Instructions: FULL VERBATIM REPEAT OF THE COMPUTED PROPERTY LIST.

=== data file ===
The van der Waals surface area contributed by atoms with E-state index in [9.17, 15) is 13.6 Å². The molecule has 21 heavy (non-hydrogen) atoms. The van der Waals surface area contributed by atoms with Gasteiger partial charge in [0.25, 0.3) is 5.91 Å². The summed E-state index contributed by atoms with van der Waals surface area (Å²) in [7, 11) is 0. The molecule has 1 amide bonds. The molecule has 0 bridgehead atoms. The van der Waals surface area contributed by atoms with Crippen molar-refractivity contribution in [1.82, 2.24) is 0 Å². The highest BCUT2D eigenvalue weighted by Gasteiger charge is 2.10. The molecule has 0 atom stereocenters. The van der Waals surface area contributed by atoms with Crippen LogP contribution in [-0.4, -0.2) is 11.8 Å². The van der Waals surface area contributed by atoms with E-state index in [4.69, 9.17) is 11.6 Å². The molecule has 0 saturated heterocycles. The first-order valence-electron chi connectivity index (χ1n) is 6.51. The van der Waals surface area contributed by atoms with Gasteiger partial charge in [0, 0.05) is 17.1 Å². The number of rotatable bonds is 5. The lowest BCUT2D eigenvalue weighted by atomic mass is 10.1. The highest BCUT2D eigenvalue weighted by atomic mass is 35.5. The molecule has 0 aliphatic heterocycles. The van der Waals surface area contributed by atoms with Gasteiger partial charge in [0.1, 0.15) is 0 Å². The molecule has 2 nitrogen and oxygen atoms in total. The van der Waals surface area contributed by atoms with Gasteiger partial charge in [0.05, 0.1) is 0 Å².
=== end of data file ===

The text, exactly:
The van der Waals surface area contributed by atoms with E-state index in [9.17, 15) is 13.6 Å². The molecule has 21 heavy (non-hydrogen) atoms. The van der Waals surface area contributed by atoms with Gasteiger partial charge in [0.25, 0.3) is 5.91 Å². The summed E-state index contributed by atoms with van der Waals surface area (Å²) in [7, 11) is 0. The molecule has 1 amide bonds. The molecule has 0 bridgehead atoms. The van der Waals surface area contributed by atoms with Crippen molar-refractivity contribution in [1.82, 2.24) is 0 Å². The highest BCUT2D eigenvalue weighted by Gasteiger charge is 2.10. The molecule has 0 atom stereocenters. The van der Waals surface area contributed by atoms with Crippen LogP contribution in [-0.4, -0.2) is 11.8 Å². The van der Waals surface area contributed by atoms with E-state index in [4.69, 9.17) is 11.6 Å². The molecule has 0 saturated heterocycles. The first-order valence-electron chi connectivity index (χ1n) is 6.51. The van der Waals surface area contributed by atoms with Gasteiger partial charge in [0, 0.05) is 17.1 Å². The number of rotatable bonds is 5. The lowest BCUT2D eigenvalue weighted by atomic mass is 10.1. The highest BCUT2D eigenvalue weighted by atomic mass is 35.5. The molecule has 0 aliphatic heterocycles. The van der Waals surface area contributed by atoms with Gasteiger partial charge in [0.1, 0.15) is 0 Å². The molecule has 2 nitrogen and oxygen atoms in total. The van der Waals surface area contributed by atoms with Gasteiger partial charge in [0.05, 0.1) is 0 Å².